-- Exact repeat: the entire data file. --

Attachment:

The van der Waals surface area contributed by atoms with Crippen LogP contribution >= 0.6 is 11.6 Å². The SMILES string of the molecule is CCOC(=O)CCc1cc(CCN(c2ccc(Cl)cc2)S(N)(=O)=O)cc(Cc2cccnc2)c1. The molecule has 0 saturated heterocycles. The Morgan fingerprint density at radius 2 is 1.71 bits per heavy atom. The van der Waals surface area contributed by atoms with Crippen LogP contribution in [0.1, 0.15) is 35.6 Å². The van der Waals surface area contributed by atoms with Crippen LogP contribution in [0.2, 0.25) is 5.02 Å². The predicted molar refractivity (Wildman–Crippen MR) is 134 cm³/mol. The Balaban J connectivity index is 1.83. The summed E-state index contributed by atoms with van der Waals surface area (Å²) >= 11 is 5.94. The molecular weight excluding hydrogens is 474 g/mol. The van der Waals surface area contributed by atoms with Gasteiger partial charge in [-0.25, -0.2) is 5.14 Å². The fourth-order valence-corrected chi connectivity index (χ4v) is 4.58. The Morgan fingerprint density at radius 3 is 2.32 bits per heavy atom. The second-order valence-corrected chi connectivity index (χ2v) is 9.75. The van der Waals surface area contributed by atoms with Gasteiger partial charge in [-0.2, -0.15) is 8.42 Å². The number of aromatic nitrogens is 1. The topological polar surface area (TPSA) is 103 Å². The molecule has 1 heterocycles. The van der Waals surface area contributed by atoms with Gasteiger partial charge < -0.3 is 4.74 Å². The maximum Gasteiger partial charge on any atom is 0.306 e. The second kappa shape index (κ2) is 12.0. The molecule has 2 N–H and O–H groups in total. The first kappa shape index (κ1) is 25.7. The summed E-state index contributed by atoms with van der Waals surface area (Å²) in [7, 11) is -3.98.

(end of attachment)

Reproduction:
The van der Waals surface area contributed by atoms with Crippen LogP contribution >= 0.6 is 11.6 Å². The SMILES string of the molecule is CCOC(=O)CCc1cc(CCN(c2ccc(Cl)cc2)S(N)(=O)=O)cc(Cc2cccnc2)c1. The molecule has 0 saturated heterocycles. The Morgan fingerprint density at radius 2 is 1.71 bits per heavy atom. The van der Waals surface area contributed by atoms with Crippen LogP contribution in [0.1, 0.15) is 35.6 Å². The van der Waals surface area contributed by atoms with Crippen LogP contribution in [0.2, 0.25) is 5.02 Å². The predicted molar refractivity (Wildman–Crippen MR) is 134 cm³/mol. The Balaban J connectivity index is 1.83. The summed E-state index contributed by atoms with van der Waals surface area (Å²) >= 11 is 5.94. The molecular weight excluding hydrogens is 474 g/mol. The van der Waals surface area contributed by atoms with Gasteiger partial charge in [-0.25, -0.2) is 5.14 Å². The fourth-order valence-corrected chi connectivity index (χ4v) is 4.58. The Morgan fingerprint density at radius 3 is 2.32 bits per heavy atom. The second-order valence-corrected chi connectivity index (χ2v) is 9.75. The van der Waals surface area contributed by atoms with Gasteiger partial charge in [-0.2, -0.15) is 8.42 Å². The number of aromatic nitrogens is 1. The topological polar surface area (TPSA) is 103 Å². The molecule has 1 heterocycles. The van der Waals surface area contributed by atoms with Gasteiger partial charge < -0.3 is 4.74 Å². The maximum Gasteiger partial charge on any atom is 0.306 e. The second kappa shape index (κ2) is 12.0. The molecule has 2 N–H and O–H groups in total. The first kappa shape index (κ1) is 25.7. The summed E-state index contributed by atoms with van der Waals surface area (Å²) in [7, 11) is -3.98.